Moving on to my critique, I’ll first analyze Sveinsdóttir’s argument that sex is a conferred property. As part of her argument, she claims that one’s sex assignment does not grant the ability to bear children, but rather it is “some other [set of] properties that the sex assignment is intended to track” (Sveinsdóttir 62). She further asserts that sex’s primary explanatory power is found “when it comes to the distribution of various social resources, privileges and burdens” (ibid.). To her mind, this “suggests that sex is a social property and not a natural one” (ibid.). In the paragraph being cited, it’s not clear whether the characteristics are natural or social. However, the characteristics would have to be natural, since social traits do not impact birthing capacity. In order for her argument to succeed, it must be established that the sexual property is not naturally contained within the biological characteristics tracked by sexuality. For the property to be contained within the characteristics means that it may be empirically derived from the function of the relevant characteristics. If the sex property can be derived simply from the function of certain characteristics, then we may say that sex is a natural, non-conferred property. Consequently, if the property is naturally derived from biological characteristics, then it need not explain any of the relevant functions of said traits; since sex would be a property derived from functional biological characteristics, it would not have to explain anything. Furthermore, so long as sexuality can be established as a natural property, it does not matter why they have a strong social role. As such, its primary role in social delineations need not be worrisome.
In order for us to assume that the sex property is separate from the natural traits it tracks, we have to ask two questions: first, how is sex defined? Second, what are the biological functions of the traits it tracks? A basic definition of sex could be as follows: it is one’s designated role in the reproductive cycle. The physical traits associated with the reproductive cycle are: the penis, the testicles, etc; the vagina, the uterus, ovaries, etc. The former characteristics clearly play an inseminating role; the latter traits play a “receptive,” “carrying,” and birthing role. It is readily observable that there are people who possess these body parts, and thus play particular roles in the reproductive cycle, all other things being equal. Given this information, it seems that two categories are immediately derivable: first, there is the category of people whose body parts, all other things being equal, would designate them as those who produce eggs viable for insemination. Second, there is the category of people whose body parts, all other things being equal, would designate them as those who produce sperm, and thus fulfill the inseminating role. The former obviously corresponds to the ‘female’ category, and the latter corresponds to the ‘male’ category. In other words, these designations are clearly derivable from certain biological traits and their functions. Therefore, male-ness and female-ness are natural properties.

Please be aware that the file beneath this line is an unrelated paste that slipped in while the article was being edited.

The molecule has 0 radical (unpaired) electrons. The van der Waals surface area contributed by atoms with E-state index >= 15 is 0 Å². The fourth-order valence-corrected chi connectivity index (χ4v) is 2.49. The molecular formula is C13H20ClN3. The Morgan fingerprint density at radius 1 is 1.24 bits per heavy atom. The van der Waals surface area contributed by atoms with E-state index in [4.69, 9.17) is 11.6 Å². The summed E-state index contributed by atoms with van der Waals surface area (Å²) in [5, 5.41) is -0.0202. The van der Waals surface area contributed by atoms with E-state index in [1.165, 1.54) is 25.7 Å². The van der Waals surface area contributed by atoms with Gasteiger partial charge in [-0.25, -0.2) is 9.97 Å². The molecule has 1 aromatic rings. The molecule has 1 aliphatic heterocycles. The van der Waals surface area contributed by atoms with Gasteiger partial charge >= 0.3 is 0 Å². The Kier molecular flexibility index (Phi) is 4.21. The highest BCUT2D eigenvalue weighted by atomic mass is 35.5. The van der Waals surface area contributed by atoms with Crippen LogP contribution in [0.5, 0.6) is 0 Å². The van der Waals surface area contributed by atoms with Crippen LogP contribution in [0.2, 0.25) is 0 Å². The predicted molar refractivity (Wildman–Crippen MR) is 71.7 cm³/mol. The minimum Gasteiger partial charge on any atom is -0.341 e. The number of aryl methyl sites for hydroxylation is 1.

To revisit what was discussed: Sveinsdóttir argues that sex is constructed within gender norms, and is a property conferred by authority figures. She asserts that since its primary explanatory role is social, it should not be considered a natural property. In response to Sveinsdóttir, I argued that apart from the biological characteristics relevant to reproduction, the properties of male-ness and female-ness would be non-existent. Thus, my arguments demonstrate that it is reasonable to assume sex as a natural property.
Butler, Judith. Gender Trouble. New York: Routledge, 1990.
Sveinsdóttir, Ásta Kristjana. “The Metaphysics of Sex and Gender.” Feminist Metaphysics. 2011. 47-65.